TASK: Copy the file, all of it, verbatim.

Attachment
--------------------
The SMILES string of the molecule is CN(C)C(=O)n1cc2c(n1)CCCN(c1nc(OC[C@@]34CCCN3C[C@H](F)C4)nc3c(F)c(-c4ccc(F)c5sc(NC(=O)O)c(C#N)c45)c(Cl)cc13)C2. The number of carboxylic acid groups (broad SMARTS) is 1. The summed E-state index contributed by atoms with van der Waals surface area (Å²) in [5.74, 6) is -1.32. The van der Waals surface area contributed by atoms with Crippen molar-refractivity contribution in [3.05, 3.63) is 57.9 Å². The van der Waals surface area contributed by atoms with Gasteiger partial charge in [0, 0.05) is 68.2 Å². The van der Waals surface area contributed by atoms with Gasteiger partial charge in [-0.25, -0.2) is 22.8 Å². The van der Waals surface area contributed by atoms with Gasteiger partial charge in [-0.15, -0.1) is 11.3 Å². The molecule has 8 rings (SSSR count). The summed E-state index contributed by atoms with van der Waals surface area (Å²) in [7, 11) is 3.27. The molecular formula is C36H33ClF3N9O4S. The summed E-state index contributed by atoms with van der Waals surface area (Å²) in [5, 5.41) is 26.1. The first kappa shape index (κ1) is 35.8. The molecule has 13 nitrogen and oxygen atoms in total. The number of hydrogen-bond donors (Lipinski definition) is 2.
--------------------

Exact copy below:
The SMILES string of the molecule is CN(C)C(=O)n1cc2c(n1)CCCN(c1nc(OC[C@@]34CCCN3C[C@H](F)C4)nc3c(F)c(-c4ccc(F)c5sc(NC(=O)O)c(C#N)c45)c(Cl)cc13)C2. The number of carboxylic acid groups (broad SMARTS) is 1. The summed E-state index contributed by atoms with van der Waals surface area (Å²) in [5.74, 6) is -1.32. The van der Waals surface area contributed by atoms with Crippen molar-refractivity contribution in [3.05, 3.63) is 57.9 Å². The van der Waals surface area contributed by atoms with Gasteiger partial charge in [0, 0.05) is 68.2 Å². The van der Waals surface area contributed by atoms with Gasteiger partial charge in [-0.25, -0.2) is 22.8 Å². The van der Waals surface area contributed by atoms with Gasteiger partial charge in [-0.15, -0.1) is 11.3 Å². The molecule has 8 rings (SSSR count). The summed E-state index contributed by atoms with van der Waals surface area (Å²) in [7, 11) is 3.27. The molecular formula is C36H33ClF3N9O4S. The summed E-state index contributed by atoms with van der Waals surface area (Å²) in [5, 5.41) is 26.1. The first kappa shape index (κ1) is 35.8. The molecule has 13 nitrogen and oxygen atoms in total. The number of hydrogen-bond donors (Lipinski definition) is 2.